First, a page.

Notes on Peter Pan and J.M. Barrie

by Carla Dominguez

During my monthly bookshelf dusting, I found a book that I didn’t remember buying. It was a biography of J.M. Barrie, something I probably picked up years ago and promised to read later. I pulled it out to read the back cover thinking, “Who is this?” and was surprised to be reminded that Barrie is the creator of Peter Pan or The Boy Who Couldn’t Grow Up.

I remember being effectively freaked out by the original Peter Pan story as a child, and being much happier watching animated and live-action family friendly adaptations. I had fallen for the idea that the story is about a childhood love between Peter and Wendy, but it’s very much not that. J.M. Barrie wrote Peter Pan to be a story about youth and death, and the inability to mature. Neverland is Peter’s imaginary playground where he has become omnipotent because he has been there for so long. Although he claims to be an ordinary child that ran away because he didn’t want to grow up, the character of Peter Pan is much more intense than that. He is neither human nor animal, “half a bird,” to be exact, stuck in a strange version of infancy. His emotions and imagination control his surroundings, for example: his arrival in Neverland brings a premature spring; he pretends to eat and his stomach fills, and he makes believe he’s a doctor and heals Wendy. He’s also a bit of an immature asshole, like most children are. He isn’t able to tell right from wrong or remember well, and everything is a happy game to him. His youth is accentuated by his rivalry with Captain Hook, the old withering pirate whose biggest fear is of growing old and dying, hence the ticking clock in the crocodile that follows him around.

Some theories suggest that Peter’s inability to age might be because he’s dead. J.M. Barrie’s older brother died when Barrie was young, and he dressed up in his brother’s clothes to please his distant mother, craving her attention the way Peter craved a mother. She would say things about her late son along the lines of, “At least my baby will never grow up.” That Peter can’t return home is another reason some think he is actually dead. When he attempts to go back home, the window is barred and he sees that his family has replaced him with another baby. Also interesting is that the Lost Boys are confirmed to be children that fell out of their prams, or were otherwise lost, and after seven days were herded to Neverland (or the afterlife) by Peter.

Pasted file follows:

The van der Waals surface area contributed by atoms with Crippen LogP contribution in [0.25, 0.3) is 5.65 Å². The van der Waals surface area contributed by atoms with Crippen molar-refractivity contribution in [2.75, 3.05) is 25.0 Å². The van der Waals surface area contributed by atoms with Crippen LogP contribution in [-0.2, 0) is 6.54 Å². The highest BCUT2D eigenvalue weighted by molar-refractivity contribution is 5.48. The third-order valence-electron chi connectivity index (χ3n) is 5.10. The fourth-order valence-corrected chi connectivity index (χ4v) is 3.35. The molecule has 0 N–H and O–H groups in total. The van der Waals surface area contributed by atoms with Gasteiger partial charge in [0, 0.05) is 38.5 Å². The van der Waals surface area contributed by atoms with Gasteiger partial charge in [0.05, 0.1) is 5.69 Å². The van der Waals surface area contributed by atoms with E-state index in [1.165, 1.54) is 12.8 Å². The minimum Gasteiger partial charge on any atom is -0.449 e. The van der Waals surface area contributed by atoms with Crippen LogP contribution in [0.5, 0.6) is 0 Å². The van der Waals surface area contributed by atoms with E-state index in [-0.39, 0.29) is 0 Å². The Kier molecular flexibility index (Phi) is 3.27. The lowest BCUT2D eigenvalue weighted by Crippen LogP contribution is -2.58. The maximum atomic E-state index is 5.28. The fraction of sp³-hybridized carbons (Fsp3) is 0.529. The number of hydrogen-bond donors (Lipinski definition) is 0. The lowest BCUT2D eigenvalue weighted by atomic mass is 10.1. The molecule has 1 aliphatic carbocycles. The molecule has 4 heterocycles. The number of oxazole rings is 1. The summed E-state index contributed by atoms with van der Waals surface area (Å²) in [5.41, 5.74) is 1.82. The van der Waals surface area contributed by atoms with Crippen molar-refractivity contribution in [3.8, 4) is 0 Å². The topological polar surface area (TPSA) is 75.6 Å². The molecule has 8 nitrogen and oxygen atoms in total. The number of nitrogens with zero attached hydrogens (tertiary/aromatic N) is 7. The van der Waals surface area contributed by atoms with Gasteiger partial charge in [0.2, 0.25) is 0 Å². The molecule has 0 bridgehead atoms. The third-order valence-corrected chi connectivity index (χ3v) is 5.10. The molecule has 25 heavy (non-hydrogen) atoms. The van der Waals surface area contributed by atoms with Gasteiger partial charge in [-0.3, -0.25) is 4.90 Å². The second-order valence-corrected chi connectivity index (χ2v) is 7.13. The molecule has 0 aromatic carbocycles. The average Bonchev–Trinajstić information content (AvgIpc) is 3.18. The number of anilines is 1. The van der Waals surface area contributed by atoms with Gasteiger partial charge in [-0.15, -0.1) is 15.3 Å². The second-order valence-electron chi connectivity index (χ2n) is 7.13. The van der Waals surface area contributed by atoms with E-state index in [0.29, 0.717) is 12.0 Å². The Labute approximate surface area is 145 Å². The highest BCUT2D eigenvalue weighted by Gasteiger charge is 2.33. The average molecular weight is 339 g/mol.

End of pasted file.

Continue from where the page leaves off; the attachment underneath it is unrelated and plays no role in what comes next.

J.M. Barrie was close to the famous Llewelyn-Davies boys. It was a very observant relationship: he watched their games, and even featured them in a photo book he created about their imaginary adventures. Peter’s games were based off of theirs. The boys’ connection with Peter Pan followed them the rest of their lives. And just to make things ironic, the boy that Peter Pan was named after, Peter Llewelyn-Davies, committed suicide by jumping in front of a train.



With such a depressing outlook on youth and life in general, many think that Peter Pan was written as a cautionary tale to children, to tell them that growing up is a good thing, and that you shouldn’t stay a young little shit forever. But this probably wasn’t what Barrie was intending. Peter did, after all, let Wendy go back home once he saw how much love Mrs. Darling had for her. Barrie definitely adored Peter, and was proud of his bravery and fierce love of imagination. When Peter is captured and tied to a rock, watching his life slip away as the tide comes in, he contemplates his mortality and says, “To die will be an awfully big adventure.” Children posses such innocence but lose it slowly as they become adults, and J.M. Barrie implores us to keep some of that naivety and perhaps never completely grow up.

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These are the original illustrations for Peter Pan, done by F.D. Bedford

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